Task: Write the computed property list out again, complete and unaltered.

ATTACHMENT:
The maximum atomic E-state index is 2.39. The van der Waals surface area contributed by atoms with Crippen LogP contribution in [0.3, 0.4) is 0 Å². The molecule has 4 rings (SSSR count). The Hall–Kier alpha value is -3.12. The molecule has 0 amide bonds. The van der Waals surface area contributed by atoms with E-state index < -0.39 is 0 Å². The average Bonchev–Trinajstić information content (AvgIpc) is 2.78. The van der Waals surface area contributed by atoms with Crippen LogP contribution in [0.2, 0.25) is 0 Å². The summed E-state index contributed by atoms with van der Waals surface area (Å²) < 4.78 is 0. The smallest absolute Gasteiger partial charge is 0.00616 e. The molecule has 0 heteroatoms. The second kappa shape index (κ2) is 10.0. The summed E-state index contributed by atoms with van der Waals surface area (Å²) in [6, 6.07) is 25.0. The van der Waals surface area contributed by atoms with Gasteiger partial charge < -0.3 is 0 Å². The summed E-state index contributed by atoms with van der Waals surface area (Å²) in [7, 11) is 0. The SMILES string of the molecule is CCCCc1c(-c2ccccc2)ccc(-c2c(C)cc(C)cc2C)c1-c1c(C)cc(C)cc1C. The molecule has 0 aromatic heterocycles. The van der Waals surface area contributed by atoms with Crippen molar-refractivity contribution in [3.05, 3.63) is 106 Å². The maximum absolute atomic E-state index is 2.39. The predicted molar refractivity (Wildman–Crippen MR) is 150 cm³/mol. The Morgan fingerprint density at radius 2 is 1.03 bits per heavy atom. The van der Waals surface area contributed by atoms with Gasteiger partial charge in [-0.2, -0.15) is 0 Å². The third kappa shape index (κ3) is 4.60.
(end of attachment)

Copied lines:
The maximum atomic E-state index is 2.39. The van der Waals surface area contributed by atoms with Crippen LogP contribution in [0.3, 0.4) is 0 Å². The molecule has 4 rings (SSSR count). The Hall–Kier alpha value is -3.12. The molecule has 0 amide bonds. The van der Waals surface area contributed by atoms with E-state index < -0.39 is 0 Å². The average Bonchev–Trinajstić information content (AvgIpc) is 2.78. The van der Waals surface area contributed by atoms with Crippen LogP contribution in [0.2, 0.25) is 0 Å². The summed E-state index contributed by atoms with van der Waals surface area (Å²) < 4.78 is 0. The smallest absolute Gasteiger partial charge is 0.00616 e. The molecule has 0 heteroatoms. The second kappa shape index (κ2) is 10.0. The summed E-state index contributed by atoms with van der Waals surface area (Å²) in [6, 6.07) is 25.0. The van der Waals surface area contributed by atoms with Gasteiger partial charge < -0.3 is 0 Å². The summed E-state index contributed by atoms with van der Waals surface area (Å²) in [7, 11) is 0. The SMILES string of the molecule is CCCCc1c(-c2ccccc2)ccc(-c2c(C)cc(C)cc2C)c1-c1c(C)cc(C)cc1C. The molecule has 0 aromatic heterocycles. The van der Waals surface area contributed by atoms with Crippen molar-refractivity contribution in [3.05, 3.63) is 106 Å². The maximum absolute atomic E-state index is 2.39. The predicted molar refractivity (Wildman–Crippen MR) is 150 cm³/mol. The Morgan fingerprint density at radius 2 is 1.03 bits per heavy atom. The van der Waals surface area contributed by atoms with Gasteiger partial charge in [-0.2, -0.15) is 0 Å². The third kappa shape index (κ3) is 4.60.